Published August 01, 2022 by Rebecca Goldfine

With Bowdoin Fellowships, Students Pursue Environmental Questions

This summer, several students working on independent research projects explored some of the complexities associated with efforts to protect the environment. 

Three environmental studies majors—Katie Draeger ’24, Angus Dillon ’22, and Harry Cooper ’22—recently presented thier research at a celebration for environmental summer fellows.

Katie Draeger ’22
Katie Drager’ 24, an environmental studies and Hispanic studies major, received a Roberts Research Fellowship.

Katie Draeger: Does Bike Infrastructure Cause Gentrification?

Last summer, when Draeger was interning with the Bicycle Coalition of Maine in Portland, she looked into how bike lanes factoror don'tin community climate change plans. "My first research project with them was to create a fact sheet to help partner organizations involved in climate justice and climate mitigation understand why bike lanes are an important part of our transition to a low-carbon economy," she said.

Often, she found that city leaders, in their enthusiasm to boost electric vehicle infrastructure, overlooked the importance of bicycles in lowering emissions. But, she pointed out, "bike infrastructure, when it is paired with good public transportation and good pedestrian infrastructure, helps people not use their cars as much. Vehicle miles traveled goes down a lot."

In the course of her investigation, she also came upon another hurdle: concerns that installing bike lanes and bike racks would change the demographics of neighborhoods by attracting people with higher incomes, and so price people out of their homes.

In her analysis of the few studies she found about bike lanes and gentrification, she did see a correlation between between the two factors. "But within this limited research, I'm trying to figure out the causal direction. Perhaps it's not that bike lanes cause gentrification but that they come along in the process," she said. 

She would like to continue the research as an honors project next year.

Advisor: Eileen Johnson

"What I really want taken away from my research so far is that people in communities need to have a say in what their community looks like. Participatory planning is not a favor to communities; it is favor to urban planners." — Katie Draeger ’24

Angus Dillon
Angus Dillon ’23, an environmental studies and economics major, received a Kappa Psi Upsilon Maine-based Environmental Fellowship.

Angus Dillon ’23: Electromagnetic Field Impact on Lobster

Dillon, an economics and environmental studies major, interned at the Maine Coast Fishermen's Association this summer to explore the intersection of two of his interests: fisheries and clean energy, particularly offshore wind energy.

The association is a nonprofit focused on restoring the fisheries of the Gulf of Maine and advocating for the needs of local fishermen.

For his research project, Dillon looked into the possible effects of undersea electric cables on organisms that live on the sea floor, such as crabs and lobsters—the latter being a very important commodity in Maine. As more ocean wind turbines are constructed and planned, some lobstermen have expressed concerns about deleterious impacts on lobsters and their larva.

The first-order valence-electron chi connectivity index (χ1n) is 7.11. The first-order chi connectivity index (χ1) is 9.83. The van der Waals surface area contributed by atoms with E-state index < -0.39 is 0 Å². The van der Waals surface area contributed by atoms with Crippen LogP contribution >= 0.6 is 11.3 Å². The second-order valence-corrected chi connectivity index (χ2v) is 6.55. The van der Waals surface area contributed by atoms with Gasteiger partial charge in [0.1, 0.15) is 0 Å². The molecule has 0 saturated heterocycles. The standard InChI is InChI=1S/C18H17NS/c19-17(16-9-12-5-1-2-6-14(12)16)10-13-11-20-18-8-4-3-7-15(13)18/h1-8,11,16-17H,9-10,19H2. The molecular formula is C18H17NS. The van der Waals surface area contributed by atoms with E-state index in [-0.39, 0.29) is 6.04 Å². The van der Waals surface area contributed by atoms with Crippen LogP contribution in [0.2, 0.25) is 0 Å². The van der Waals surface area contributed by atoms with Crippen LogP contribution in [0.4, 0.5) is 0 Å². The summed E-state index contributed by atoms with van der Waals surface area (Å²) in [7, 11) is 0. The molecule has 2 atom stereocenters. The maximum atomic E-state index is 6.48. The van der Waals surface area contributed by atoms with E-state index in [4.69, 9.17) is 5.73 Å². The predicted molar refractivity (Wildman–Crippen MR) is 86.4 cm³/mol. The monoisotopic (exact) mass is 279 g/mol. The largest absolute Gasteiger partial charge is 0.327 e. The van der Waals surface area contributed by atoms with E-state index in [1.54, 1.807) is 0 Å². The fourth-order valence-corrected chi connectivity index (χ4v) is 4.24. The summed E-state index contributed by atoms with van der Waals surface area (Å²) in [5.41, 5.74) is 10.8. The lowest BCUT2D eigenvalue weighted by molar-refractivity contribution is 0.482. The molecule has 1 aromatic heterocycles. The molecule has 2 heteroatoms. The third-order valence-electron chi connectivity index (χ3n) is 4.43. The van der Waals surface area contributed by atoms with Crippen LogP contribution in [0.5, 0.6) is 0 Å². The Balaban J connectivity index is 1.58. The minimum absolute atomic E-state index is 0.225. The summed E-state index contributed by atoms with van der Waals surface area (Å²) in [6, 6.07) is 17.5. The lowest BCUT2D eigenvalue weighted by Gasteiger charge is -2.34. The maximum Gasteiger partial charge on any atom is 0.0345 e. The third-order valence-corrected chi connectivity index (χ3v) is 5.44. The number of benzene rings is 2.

After evaluating what literature he could find on this topic, Dillon discovered that while it is likely there were some negative electromagnetic impacts on lobster larvae exposed to electricity cables, more studies were necessary, especially ones conducted outside of the lab and in the ocean. 

"There is a lot we don't know," he said, "and that is what is really scary for commercial fishermen."

Advisor: Eileen Johnson, Ben Martens ’06 (executive director of the Maine Coast Fishermen’s Association)

Harry Cooper ’22
Harry Cooper ’22, an environmental studies and economics major, received funding from the Gibbons Summer Research Program.

Harry Cooper ’22: Forest Carbon Sequestration at the Schiller Coastal Studies Center

After taking a geographic information system (GIS) class last year with Eileen Johnson in which he worked on a community-based project for a local land trust—as well as ENVS2201: Perspectives in Environmental Science —Cooper decided to look deeper into the subject this summer. With Bowdoin's sustainability office and environmenal studies, he undertook the arduous task of calculating the amount of carbon being absorbed by trees at the Schiller Coastal Studies Center in Harpswell.

"I thought it would be a fun idea, and I would learn a lot of GIS and statistics I wouldn't get exposed to in my coursework," he said. "I felt like I was stepping out of what I know—I'm an economics-focused student. And I have learned a lot about forest management and how the industry is using GIS."

He spent much of his summer in four long-term research plots at Schiller, taking new measurements of trunk diameters. Additionally, he used lidar—light detection and ranging—data to model the canopy height and other forest characteristics. Then he used his data points to extrapolate across the rest of the forest at the 118-acre center to estimate the total amount of biomass and how much carbon is held in that mass.

It is too early to reveal his results yet, as he is running his model now. The purpose of gathering this information is to potentially consider the forest as an offset for carbon emissions, and as a creative talking point, he said. "So we can say Bowdoin emits this many Coastal Studies Center's worth of emissions," he explained. "It's a way to make the idea of carbon, which is an abstract, more tangible."

Advisors: Shana Stewart Deeds, Keisha Payson, Philip Camill